Red Hat has really doubled down on being email spammers
Back in June, I wrote about how we'd gotten marketing email from Red Hat to a RHN contact address. At the time I wrote an angry complaint email to Red Hat about it, from my core email address. This is the only time I have given Red Hat my core email address; it is not, for example, the address I use on their Bugzilla.
On November 10th, I got the following email message from Red Hat, once again from their very own SMTP server:
From firstname.lastname@example.org Tue Nov 10 [...]
Received: from mail01.engage.redhat.com ([220.127.116.11]) [...]
From: "Red Hat" <email@example.com>
Subject: Win a complimentary pass to RSA Conference in Nov. 18 virtual event
If you're looking for a reason to register for Secure Foundations for Today and Tomorrow | A Red Hat virtual event, look no further. In the virtual event on November 18, you'll hear from Red Hat executives, technical experts, and IKEA, and learn more about: [...]
There are no polite words for a company that takes email addresses that have sent abuse complaints to them and recycles those email addresses into their mailing lists as fresh addresses. Such a company is a spammer, period, full stop.
So: Red Hat are email spammers.
Sic transit gloria mundi, and all that. There was a time when I would have believed that Red Hat would never do this, that it had far too many principles to even get close to this. Clearly I was wrong, and I guess I found out how far Red Hat was willing to go (as I wondered in my initial entry).
I sent another email complaint, because somehow I am still an optimist. It has been almost a month and just as the first time, I have had exactly no response from Red Hat. Dead silence to abuse complaints is of course another sign of a spammer, so I shouldn't be surprised.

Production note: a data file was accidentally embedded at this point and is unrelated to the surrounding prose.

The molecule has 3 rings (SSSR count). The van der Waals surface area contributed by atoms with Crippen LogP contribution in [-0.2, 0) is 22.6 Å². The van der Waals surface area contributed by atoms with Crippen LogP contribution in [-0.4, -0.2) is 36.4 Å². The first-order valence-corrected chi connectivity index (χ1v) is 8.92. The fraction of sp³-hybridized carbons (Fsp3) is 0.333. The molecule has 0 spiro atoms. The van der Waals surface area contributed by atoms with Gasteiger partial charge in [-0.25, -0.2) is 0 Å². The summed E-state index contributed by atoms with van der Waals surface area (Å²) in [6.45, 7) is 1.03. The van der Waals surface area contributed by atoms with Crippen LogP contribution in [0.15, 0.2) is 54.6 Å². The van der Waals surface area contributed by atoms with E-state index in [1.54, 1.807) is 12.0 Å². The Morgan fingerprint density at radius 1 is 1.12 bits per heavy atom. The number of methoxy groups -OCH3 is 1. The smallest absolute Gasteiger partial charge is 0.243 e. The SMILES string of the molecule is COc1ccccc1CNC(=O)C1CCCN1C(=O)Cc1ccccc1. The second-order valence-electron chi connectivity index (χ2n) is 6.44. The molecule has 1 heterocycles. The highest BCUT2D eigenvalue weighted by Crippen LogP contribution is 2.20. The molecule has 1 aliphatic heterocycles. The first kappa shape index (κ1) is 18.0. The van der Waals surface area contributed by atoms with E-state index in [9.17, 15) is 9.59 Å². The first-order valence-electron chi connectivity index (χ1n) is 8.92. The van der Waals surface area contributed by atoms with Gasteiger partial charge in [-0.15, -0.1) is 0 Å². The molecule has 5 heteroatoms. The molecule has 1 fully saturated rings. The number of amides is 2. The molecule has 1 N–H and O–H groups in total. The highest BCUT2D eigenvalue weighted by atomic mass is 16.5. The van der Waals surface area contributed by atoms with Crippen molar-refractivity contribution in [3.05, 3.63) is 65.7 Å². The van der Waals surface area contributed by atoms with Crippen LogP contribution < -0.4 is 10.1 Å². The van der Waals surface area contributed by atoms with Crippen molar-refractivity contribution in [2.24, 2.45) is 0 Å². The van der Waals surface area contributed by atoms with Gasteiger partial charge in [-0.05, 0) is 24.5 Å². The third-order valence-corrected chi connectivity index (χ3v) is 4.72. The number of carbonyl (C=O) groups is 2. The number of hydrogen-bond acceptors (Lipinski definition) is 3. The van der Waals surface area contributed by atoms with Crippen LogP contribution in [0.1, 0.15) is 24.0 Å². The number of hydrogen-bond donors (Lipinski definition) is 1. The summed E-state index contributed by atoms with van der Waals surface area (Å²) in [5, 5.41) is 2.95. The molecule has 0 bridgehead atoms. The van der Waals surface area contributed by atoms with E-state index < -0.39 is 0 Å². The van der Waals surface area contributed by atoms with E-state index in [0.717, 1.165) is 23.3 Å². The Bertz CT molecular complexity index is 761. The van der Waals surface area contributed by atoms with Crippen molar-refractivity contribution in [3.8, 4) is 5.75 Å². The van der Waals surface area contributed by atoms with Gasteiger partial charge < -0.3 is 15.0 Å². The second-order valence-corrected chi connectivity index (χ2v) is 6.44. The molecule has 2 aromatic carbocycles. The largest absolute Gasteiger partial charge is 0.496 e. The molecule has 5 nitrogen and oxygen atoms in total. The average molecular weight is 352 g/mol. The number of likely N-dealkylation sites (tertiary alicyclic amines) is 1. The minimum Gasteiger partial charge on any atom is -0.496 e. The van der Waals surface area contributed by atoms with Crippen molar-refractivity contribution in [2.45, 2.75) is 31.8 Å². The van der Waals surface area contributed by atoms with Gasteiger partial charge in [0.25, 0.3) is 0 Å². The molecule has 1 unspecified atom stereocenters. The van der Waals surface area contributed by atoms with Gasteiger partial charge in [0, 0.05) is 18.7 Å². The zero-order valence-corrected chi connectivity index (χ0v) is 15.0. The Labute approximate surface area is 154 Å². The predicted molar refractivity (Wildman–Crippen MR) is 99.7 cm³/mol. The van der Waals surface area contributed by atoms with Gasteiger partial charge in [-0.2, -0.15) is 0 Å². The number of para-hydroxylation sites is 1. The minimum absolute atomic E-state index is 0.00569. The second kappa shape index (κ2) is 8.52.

(Sending out your email with a 'noreply' address is of another one of those signs. Real mailing list software uses envelope senders to track bounces and handle them; software that is never going to remove email addresses when they bounce obviously has no need for such niceties.)
I haven't gotten any further marketing spam messages from Red Hat, but I expect it's only a matter of time (and thus I expect to someday write a third entry to confirm that it's happened). If they continue it long enough, 2017 will be an interesting year.
Sidebar: Who engage.redhat.com appears to be
While various pieces of information (such as good reverse DNS) ties this to Red Hat with Red Hat's active cooperation, Red Hat appears to have outsourced part of their spamming to something called eloqua.net, aka en25.com, aka eloqua.com. To quote the latter's website, this is 'Oracle's B2B Cross-Channel Marketing solution'. There is some moderate irony in that, but I suppose that for both Oracle and Red Hat, money is money.